http://assets-s3.rollingstone.com/assets/images/album_review/14024993915cbff453255864063ea78cb717fa08.jpg The Hunger Games: Songs From District 12 and Beyond

Various Artists

The Hunger Games: Songs From District 12 and Beyond

Universal Republic
Rolling Stone: star rating
Community: star rating
5 3 0
March 20, 2012

If you're not already bitten by the Hunger Games bug, you may be unaware that District 12 is what's left of Appalachia in the not-too-distant future, or that the games pit 24 teenagers in a battle to the death. But those details loom large over this surprisingly faithful collection of original songs. Here comes Taylor Swift, armed with nerf-metal guitars, advising our heroine to sleep with one eye open, and Neko Case turns the character's transition from invisibility to fiery glory into a grandly swirling pop moment. For better or worse, this is the rare soundtrack that feels like it's made by and for fans. So it's appropriate that some of the highlights come from young adults fresh out of the YouTube trenches, like 15-year-old Birdy, who scored a hit with a Bon Iver cover last year, and who shows up here with the goth-y piano ballad "Just a Game." Thank T Bone Burnett, who gets a production or writing credit on all but one track, and ups the game of even Maroon 5. But blame him as well for creating an apocalyptico Appalachia that has never seen a hoedown and has no idea how to make joy out of mud. Arcade Fire fill the darkness with spectral portent on "Abraham's Daughter," and the Decemberists provide a jolt of electricity with "One Engine," which sounds like R.E.M. in Sixties garage mode. But too often the pervasive mournfulness tilts more maudlin than high-lonesome. Would a little more teenage-wasteland rebellion really have been too much to ask?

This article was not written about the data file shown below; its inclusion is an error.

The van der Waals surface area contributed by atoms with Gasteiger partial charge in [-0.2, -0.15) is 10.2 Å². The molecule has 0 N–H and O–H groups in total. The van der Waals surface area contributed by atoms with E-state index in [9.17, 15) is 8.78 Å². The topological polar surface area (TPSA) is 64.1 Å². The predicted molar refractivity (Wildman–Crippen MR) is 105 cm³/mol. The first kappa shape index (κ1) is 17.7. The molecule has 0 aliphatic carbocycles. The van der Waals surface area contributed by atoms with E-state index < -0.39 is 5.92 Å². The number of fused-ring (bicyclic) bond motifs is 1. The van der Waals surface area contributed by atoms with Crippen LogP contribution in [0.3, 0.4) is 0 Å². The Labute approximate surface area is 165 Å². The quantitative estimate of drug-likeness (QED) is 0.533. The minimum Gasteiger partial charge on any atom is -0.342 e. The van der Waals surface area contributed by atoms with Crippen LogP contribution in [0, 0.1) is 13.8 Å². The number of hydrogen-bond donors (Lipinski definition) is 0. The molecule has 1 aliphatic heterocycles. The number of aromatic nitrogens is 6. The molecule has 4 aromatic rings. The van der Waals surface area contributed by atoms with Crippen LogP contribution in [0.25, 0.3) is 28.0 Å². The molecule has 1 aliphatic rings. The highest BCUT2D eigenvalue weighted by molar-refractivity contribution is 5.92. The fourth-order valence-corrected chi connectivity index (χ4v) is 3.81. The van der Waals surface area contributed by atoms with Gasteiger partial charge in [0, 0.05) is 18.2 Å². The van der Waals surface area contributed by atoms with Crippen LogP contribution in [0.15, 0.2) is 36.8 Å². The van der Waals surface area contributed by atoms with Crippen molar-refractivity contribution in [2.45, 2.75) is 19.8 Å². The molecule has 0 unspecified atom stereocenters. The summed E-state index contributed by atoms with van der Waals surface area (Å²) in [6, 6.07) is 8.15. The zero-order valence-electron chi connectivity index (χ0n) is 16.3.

Listen to "Safe & Sound":

Taylor Swift, Arcade Fire Talk 'Hunger Games'

Album Review Main Next


Community Guidelines »
loading comments

loading comments...


Sort by:
    Read More
    Around the Web
    Powered By ZergNet
    Daily Newsletter

    Get the latest RS news in your inbox.

    Sign up to receive the Rolling Stone newsletter and special offers from RS and its
    marketing partners.


    We may use your e-mail address to send you the newsletter and offers that may interest you, on behalf of Rolling Stone and its partners. For more information please read our Privacy Policy.

    Song Stories


    The Pack | 2006

    Berkeley, California rappers the Pack made their footwear choice clear in 2006 with the song "Vans." The track caught the attention of Too $hort, who signed them to his imprint. MTV refused to play the video for the song, though, claiming it was essentially a commercial for the product. Rapper Lil' B disagreed. "I didn’t know nobody [at] Vans," he said. "I was just a rapper who wore Vans." Even without MTV's support, Lil' B recognized the impact of the track. "God blessed me with such a revolutionary song… People around my age know who really started a lot of the dressing people are into now."

    More Song Stories entries »